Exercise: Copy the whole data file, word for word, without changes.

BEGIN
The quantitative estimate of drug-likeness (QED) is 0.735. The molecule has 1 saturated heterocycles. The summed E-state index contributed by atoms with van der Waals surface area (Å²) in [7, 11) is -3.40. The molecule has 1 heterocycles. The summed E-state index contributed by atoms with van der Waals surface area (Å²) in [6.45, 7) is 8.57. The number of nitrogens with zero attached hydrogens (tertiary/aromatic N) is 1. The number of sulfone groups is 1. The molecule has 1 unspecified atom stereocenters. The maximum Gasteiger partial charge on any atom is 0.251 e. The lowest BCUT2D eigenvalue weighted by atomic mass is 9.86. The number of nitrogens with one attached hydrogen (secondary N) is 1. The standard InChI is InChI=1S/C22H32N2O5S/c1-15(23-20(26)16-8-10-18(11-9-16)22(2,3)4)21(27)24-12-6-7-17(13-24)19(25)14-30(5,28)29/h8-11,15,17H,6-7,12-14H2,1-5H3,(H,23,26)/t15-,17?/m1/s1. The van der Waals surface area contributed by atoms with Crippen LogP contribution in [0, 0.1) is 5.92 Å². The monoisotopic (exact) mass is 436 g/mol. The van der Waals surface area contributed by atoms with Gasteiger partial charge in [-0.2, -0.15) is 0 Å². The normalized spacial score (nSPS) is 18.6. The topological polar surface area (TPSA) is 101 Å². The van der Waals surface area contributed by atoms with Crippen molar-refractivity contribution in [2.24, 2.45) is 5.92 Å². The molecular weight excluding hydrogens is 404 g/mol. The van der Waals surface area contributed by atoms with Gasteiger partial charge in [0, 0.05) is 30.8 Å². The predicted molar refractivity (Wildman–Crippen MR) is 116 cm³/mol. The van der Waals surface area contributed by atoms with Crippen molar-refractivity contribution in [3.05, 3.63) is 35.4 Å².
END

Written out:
The quantitative estimate of drug-likeness (QED) is 0.735. The molecule has 1 saturated heterocycles. The summed E-state index contributed by atoms with van der Waals surface area (Å²) in [7, 11) is -3.40. The molecule has 1 heterocycles. The summed E-state index contributed by atoms with van der Waals surface area (Å²) in [6.45, 7) is 8.57. The number of nitrogens with zero attached hydrogens (tertiary/aromatic N) is 1. The number of sulfone groups is 1. The molecule has 1 unspecified atom stereocenters. The maximum Gasteiger partial charge on any atom is 0.251 e. The lowest BCUT2D eigenvalue weighted by atomic mass is 9.86. The number of nitrogens with one attached hydrogen (secondary N) is 1. The standard InChI is InChI=1S/C22H32N2O5S/c1-15(23-20(26)16-8-10-18(11-9-16)22(2,3)4)21(27)24-12-6-7-17(13-24)19(25)14-30(5,28)29/h8-11,15,17H,6-7,12-14H2,1-5H3,(H,23,26)/t15-,17?/m1/s1. The van der Waals surface area contributed by atoms with Crippen LogP contribution in [0, 0.1) is 5.92 Å². The monoisotopic (exact) mass is 436 g/mol. The van der Waals surface area contributed by atoms with Gasteiger partial charge in [-0.2, -0.15) is 0 Å². The normalized spacial score (nSPS) is 18.6. The topological polar surface area (TPSA) is 101 Å². The van der Waals surface area contributed by atoms with Crippen molar-refractivity contribution in [2.24, 2.45) is 5.92 Å². The molecular weight excluding hydrogens is 404 g/mol. The van der Waals surface area contributed by atoms with Gasteiger partial charge in [0, 0.05) is 30.8 Å². The predicted molar refractivity (Wildman–Crippen MR) is 116 cm³/mol. The van der Waals surface area contributed by atoms with Crippen molar-refractivity contribution in [3.05, 3.63) is 35.4 Å².